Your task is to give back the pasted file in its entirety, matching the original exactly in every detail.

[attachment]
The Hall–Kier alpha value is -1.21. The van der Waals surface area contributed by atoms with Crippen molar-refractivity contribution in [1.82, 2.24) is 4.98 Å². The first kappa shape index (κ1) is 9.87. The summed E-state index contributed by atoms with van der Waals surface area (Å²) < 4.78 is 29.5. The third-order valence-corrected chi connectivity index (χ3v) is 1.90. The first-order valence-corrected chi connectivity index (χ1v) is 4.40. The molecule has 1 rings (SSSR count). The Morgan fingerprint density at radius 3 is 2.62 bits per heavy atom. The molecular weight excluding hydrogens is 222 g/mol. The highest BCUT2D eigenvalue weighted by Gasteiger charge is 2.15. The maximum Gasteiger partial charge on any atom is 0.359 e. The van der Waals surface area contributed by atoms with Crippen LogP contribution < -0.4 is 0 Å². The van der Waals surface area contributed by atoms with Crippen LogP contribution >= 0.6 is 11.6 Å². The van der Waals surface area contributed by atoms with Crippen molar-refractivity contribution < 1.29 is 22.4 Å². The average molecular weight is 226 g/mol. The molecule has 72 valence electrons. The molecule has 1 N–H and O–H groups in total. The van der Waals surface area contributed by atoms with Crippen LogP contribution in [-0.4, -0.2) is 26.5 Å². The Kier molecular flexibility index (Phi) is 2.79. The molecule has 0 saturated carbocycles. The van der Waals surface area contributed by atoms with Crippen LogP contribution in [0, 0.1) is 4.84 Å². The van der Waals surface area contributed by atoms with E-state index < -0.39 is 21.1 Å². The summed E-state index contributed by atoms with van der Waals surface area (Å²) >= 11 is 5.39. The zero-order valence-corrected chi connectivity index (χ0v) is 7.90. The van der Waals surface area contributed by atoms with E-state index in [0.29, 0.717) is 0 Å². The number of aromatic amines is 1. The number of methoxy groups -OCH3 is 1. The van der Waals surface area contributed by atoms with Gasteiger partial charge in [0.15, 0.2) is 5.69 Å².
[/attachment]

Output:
The Hall–Kier alpha value is -1.21. The van der Waals surface area contributed by atoms with Crippen molar-refractivity contribution in [1.82, 2.24) is 4.98 Å². The first kappa shape index (κ1) is 9.87. The summed E-state index contributed by atoms with van der Waals surface area (Å²) < 4.78 is 29.5. The third-order valence-corrected chi connectivity index (χ3v) is 1.90. The first-order valence-corrected chi connectivity index (χ1v) is 4.40. The molecule has 1 rings (SSSR count). The Morgan fingerprint density at radius 3 is 2.62 bits per heavy atom. The molecular weight excluding hydrogens is 222 g/mol. The highest BCUT2D eigenvalue weighted by Gasteiger charge is 2.15. The maximum Gasteiger partial charge on any atom is 0.359 e. The van der Waals surface area contributed by atoms with Crippen LogP contribution < -0.4 is 0 Å². The van der Waals surface area contributed by atoms with Crippen LogP contribution >= 0.6 is 11.6 Å². The van der Waals surface area contributed by atoms with Crippen molar-refractivity contribution < 1.29 is 22.4 Å². The average molecular weight is 226 g/mol. The molecule has 72 valence electrons. The molecule has 1 N–H and O–H groups in total. The van der Waals surface area contributed by atoms with Crippen LogP contribution in [-0.4, -0.2) is 26.5 Å². The Kier molecular flexibility index (Phi) is 2.79. The molecule has 0 saturated carbocycles. The van der Waals surface area contributed by atoms with Crippen LogP contribution in [0, 0.1) is 4.84 Å². The van der Waals surface area contributed by atoms with E-state index < -0.39 is 21.1 Å². The summed E-state index contributed by atoms with van der Waals surface area (Å²) >= 11 is 5.39. The zero-order valence-corrected chi connectivity index (χ0v) is 7.90. The van der Waals surface area contributed by atoms with E-state index in [0.29, 0.717) is 0 Å². The number of aromatic amines is 1. The number of methoxy groups -OCH3 is 1. The van der Waals surface area contributed by atoms with Gasteiger partial charge in [0.15, 0.2) is 5.69 Å².